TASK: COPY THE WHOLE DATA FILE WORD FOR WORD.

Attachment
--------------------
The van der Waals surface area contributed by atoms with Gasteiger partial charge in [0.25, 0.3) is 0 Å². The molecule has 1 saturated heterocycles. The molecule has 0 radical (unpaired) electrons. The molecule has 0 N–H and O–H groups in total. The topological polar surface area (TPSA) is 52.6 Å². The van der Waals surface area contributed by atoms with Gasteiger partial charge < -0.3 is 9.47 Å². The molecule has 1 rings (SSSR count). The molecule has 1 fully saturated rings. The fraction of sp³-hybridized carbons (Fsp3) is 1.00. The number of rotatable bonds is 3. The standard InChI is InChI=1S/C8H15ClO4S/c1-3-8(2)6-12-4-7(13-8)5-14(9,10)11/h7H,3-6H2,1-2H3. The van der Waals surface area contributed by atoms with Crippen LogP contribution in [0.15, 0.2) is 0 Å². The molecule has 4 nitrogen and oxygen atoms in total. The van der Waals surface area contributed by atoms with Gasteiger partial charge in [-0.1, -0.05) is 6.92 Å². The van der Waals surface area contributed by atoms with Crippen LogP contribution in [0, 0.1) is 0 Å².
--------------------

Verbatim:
The van der Waals surface area contributed by atoms with Gasteiger partial charge in [0.25, 0.3) is 0 Å². The molecule has 1 saturated heterocycles. The molecule has 0 radical (unpaired) electrons. The molecule has 0 N–H and O–H groups in total. The topological polar surface area (TPSA) is 52.6 Å². The van der Waals surface area contributed by atoms with Gasteiger partial charge < -0.3 is 9.47 Å². The molecule has 1 rings (SSSR count). The molecule has 1 fully saturated rings. The fraction of sp³-hybridized carbons (Fsp3) is 1.00. The number of rotatable bonds is 3. The standard InChI is InChI=1S/C8H15ClO4S/c1-3-8(2)6-12-4-7(13-8)5-14(9,10)11/h7H,3-6H2,1-2H3. The van der Waals surface area contributed by atoms with Crippen LogP contribution in [0.15, 0.2) is 0 Å². The molecule has 4 nitrogen and oxygen atoms in total. The van der Waals surface area contributed by atoms with Gasteiger partial charge in [-0.1, -0.05) is 6.92 Å². The van der Waals surface area contributed by atoms with Crippen LogP contribution in [0, 0.1) is 0 Å².